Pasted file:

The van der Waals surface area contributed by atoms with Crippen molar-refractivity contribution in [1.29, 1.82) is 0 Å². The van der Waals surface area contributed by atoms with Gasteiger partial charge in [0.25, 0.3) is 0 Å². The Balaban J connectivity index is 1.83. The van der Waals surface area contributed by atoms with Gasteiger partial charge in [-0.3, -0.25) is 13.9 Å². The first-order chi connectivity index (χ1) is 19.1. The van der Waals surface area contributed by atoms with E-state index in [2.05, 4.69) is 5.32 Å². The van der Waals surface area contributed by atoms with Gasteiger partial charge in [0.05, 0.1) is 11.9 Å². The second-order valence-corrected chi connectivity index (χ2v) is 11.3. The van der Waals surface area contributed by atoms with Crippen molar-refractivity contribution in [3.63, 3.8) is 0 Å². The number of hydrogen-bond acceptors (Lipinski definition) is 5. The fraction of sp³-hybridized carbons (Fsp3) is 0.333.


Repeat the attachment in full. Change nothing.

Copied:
The van der Waals surface area contributed by atoms with Crippen molar-refractivity contribution in [1.29, 1.82) is 0 Å². The van der Waals surface area contributed by atoms with Gasteiger partial charge in [0.25, 0.3) is 0 Å². The Balaban J connectivity index is 1.83. The van der Waals surface area contributed by atoms with Gasteiger partial charge in [-0.3, -0.25) is 13.9 Å². The first-order chi connectivity index (χ1) is 19.1. The van der Waals surface area contributed by atoms with E-state index in [2.05, 4.69) is 5.32 Å². The van der Waals surface area contributed by atoms with Gasteiger partial charge in [0.05, 0.1) is 11.9 Å². The second-order valence-corrected chi connectivity index (χ2v) is 11.3. The van der Waals surface area contributed by atoms with Crippen molar-refractivity contribution in [3.63, 3.8) is 0 Å². The number of hydrogen-bond acceptors (Lipinski definition) is 5. The fraction of sp³-hybridized carbons (Fsp3) is 0.333.